• Of course they do. Look, everyone is putting flowers. It’s to fight against the guns.
  • It’s to protect?
  • Exactly. Do you feel better now?
  • Yes… I feel better.

Is this exchange inspiring or hopelessly naïve? Is the father simply lying to provide an illusion of safety, or does he have some kind of valid point? The questions of safety and danger are on everybody’s minds right now, especially as we in the U.S. weigh whether to participate in the sheltering of refugees fleeing from ISIS. What does the Bible have to say?

Illusion of safety

The little boy in this video has a tragically valid concern: getting shot. The father gives him a soothing answer, but is there a better answer? Something he could say or do to actually assure his son’s safety? Of course not.

We all want to feel safe, but we live in an unsafe world. If the little boy feels better because he has a flower, an adult perspective recognizes that as just a calming illusion. But we all are clinging to calming illusions. Some places in the world are more violent, some less so, and it is worth working to reduce violence, but also remember that, if you’re reading this, you live someplace with enough violence to worry about and it’s going to be that way for a while. The father could have said, “We have guns too and we’re going to keep you safe,” but we have more guns in the U.S. than any other developed country and violence still exists here. So as we advocate for our particular solutions, we must also figure out how to keep getting out of bed in the morning even if violence is never solved, and that is where the flowers come in.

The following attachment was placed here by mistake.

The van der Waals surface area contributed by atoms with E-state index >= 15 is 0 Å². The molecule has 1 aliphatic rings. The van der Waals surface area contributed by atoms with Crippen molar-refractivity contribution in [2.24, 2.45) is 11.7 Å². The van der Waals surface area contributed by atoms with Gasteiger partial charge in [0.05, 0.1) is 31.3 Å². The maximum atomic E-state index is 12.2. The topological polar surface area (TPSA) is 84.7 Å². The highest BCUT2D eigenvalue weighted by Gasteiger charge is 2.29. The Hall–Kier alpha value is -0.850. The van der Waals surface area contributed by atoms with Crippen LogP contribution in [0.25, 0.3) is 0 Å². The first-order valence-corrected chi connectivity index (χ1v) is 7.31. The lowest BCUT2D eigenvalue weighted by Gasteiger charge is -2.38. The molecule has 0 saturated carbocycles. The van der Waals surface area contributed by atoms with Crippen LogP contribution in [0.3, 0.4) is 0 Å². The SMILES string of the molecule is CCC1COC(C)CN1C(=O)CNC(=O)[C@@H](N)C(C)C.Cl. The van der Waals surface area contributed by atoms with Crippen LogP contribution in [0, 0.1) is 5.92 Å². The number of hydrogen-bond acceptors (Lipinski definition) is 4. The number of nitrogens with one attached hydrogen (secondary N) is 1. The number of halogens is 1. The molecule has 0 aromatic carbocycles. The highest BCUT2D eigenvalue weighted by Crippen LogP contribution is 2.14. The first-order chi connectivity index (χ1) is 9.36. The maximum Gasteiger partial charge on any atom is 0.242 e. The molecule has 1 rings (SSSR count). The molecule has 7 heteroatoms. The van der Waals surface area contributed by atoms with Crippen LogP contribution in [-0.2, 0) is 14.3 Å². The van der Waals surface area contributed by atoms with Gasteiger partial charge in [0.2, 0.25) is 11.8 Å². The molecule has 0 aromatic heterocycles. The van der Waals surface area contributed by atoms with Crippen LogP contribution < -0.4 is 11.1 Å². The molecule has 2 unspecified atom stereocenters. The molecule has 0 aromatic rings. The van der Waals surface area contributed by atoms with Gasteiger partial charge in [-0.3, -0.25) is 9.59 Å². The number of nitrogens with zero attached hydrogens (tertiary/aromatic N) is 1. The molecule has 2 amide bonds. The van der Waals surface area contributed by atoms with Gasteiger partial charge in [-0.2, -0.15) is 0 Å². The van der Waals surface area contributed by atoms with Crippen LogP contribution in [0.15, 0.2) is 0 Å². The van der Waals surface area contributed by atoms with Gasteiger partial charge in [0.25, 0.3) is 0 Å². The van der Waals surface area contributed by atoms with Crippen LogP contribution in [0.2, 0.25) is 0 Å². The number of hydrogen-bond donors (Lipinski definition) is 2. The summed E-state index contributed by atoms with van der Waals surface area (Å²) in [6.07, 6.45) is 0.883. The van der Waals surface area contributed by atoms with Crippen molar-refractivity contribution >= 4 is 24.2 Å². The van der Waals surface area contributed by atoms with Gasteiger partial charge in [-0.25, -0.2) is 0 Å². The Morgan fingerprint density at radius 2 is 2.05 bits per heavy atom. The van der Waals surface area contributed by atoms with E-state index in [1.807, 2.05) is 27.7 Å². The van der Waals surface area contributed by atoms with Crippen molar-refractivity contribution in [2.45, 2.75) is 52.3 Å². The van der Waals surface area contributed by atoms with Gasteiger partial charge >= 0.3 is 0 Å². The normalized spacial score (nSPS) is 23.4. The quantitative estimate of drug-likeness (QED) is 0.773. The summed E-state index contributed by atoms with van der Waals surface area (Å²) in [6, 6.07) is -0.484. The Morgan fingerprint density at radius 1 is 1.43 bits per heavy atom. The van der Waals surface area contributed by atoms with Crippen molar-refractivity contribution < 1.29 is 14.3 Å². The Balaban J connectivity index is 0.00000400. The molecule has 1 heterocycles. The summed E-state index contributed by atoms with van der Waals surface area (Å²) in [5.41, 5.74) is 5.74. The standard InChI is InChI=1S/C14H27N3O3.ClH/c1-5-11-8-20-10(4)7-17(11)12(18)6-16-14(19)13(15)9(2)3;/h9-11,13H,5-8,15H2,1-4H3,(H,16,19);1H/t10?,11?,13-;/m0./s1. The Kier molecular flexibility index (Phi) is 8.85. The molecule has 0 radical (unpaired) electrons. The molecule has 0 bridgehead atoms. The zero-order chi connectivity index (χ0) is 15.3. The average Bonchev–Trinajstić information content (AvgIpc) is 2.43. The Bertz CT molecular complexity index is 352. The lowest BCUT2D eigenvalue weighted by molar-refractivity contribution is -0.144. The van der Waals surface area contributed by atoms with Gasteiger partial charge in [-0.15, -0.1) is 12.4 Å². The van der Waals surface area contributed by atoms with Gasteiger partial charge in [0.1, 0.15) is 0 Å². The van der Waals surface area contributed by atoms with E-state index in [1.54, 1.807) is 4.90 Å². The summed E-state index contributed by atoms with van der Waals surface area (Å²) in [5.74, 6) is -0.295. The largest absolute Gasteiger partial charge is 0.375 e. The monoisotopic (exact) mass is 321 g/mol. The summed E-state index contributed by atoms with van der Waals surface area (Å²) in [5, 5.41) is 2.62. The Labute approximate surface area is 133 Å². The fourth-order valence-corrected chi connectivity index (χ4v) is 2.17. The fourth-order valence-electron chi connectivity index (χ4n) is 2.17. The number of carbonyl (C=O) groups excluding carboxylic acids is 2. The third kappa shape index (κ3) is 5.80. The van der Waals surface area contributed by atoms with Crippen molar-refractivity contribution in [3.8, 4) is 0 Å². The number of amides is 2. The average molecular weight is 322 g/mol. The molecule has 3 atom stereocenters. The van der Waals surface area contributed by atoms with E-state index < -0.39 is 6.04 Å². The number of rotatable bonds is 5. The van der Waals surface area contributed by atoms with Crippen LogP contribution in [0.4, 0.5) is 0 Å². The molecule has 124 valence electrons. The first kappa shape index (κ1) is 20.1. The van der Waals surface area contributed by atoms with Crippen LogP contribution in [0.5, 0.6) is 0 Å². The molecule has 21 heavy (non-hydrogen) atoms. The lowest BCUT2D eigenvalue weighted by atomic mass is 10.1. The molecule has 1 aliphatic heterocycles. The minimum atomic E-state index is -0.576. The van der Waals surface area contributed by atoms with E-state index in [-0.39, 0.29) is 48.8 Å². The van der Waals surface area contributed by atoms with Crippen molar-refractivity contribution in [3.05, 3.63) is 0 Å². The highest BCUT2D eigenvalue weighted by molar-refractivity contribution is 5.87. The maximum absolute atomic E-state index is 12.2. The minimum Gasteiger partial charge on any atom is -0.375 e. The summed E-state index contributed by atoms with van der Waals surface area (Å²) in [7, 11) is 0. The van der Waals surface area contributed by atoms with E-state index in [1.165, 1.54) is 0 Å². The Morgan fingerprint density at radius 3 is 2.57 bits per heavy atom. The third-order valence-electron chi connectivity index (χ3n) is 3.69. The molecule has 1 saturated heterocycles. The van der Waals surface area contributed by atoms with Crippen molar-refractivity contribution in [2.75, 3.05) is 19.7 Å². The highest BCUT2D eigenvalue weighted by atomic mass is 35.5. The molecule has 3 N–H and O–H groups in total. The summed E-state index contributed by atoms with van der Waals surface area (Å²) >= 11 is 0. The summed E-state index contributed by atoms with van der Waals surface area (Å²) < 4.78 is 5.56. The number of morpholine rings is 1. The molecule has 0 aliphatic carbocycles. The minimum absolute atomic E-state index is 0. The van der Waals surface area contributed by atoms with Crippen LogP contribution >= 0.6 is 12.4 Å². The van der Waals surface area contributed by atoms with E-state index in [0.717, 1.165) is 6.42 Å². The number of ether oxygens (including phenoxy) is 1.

How “the flowers” fight

From “love your enemies” to “do not resist one who is evil” to “all who draw the sword will die by the sword“, Christ’s response to violence is nonviolence and submission. There is no exception for us; we are commanded to take up the cross as well.

The whole point of forgiveness and love is that it takes the power away from the terrorists. It is not the result of stupidity, ignorance, or naïveté. There are other words for facing danger without fear. They are words like bravery, self-sacrifice, heroism… the firefighters did not rush into the World Trades on 9/11 because they were unaware of the danger.

Where, then, should we stand when there is a choice between heroism and danger? If we can save some innocent lives, should we not be willing to risk even our own lives to do so? Up to now, the whole argument on accepting refugees has been, “Is it dangerous or isn’t it?” To me, both arguments are nonsense. Resisting evil is always dangerous.

Into danger, unafraid

It was dangerous to operate the Underground Railroad. It was dangerous to confront Apartheid. It was dangerous to shelter Tutsis during the Rwandan genocide, to inscribe the names on Schindler’s List, to harbor the family of Anne Frank. It was dangerous for Christ to go into Jerusalem. All of those people walked into danger with their eyes open. Many of them paid with their lives. I don’t think any of them had regrets.

The dustbins of history are littered with the names of those who chose their own prosaic safety rather than stand up to a monstrous evil. When we consign the innocent to their fate in Syria, we number ourselves among them. We buy our illusion of safety at the price of our humanity. Because the reality is, we are no safer for our refusal to help the victims. We are in constant danger regardless.

When attacks come, if we are marked to die, we should at least be buried in hallowed ground. We should cry out our defiance. We should plant flowers on the graves of our fears.

We should shelter the refugees.

We are still, above all, the home of the brave.

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Photo credit: Bengin Ahmad / Foter.com /CC BY-ND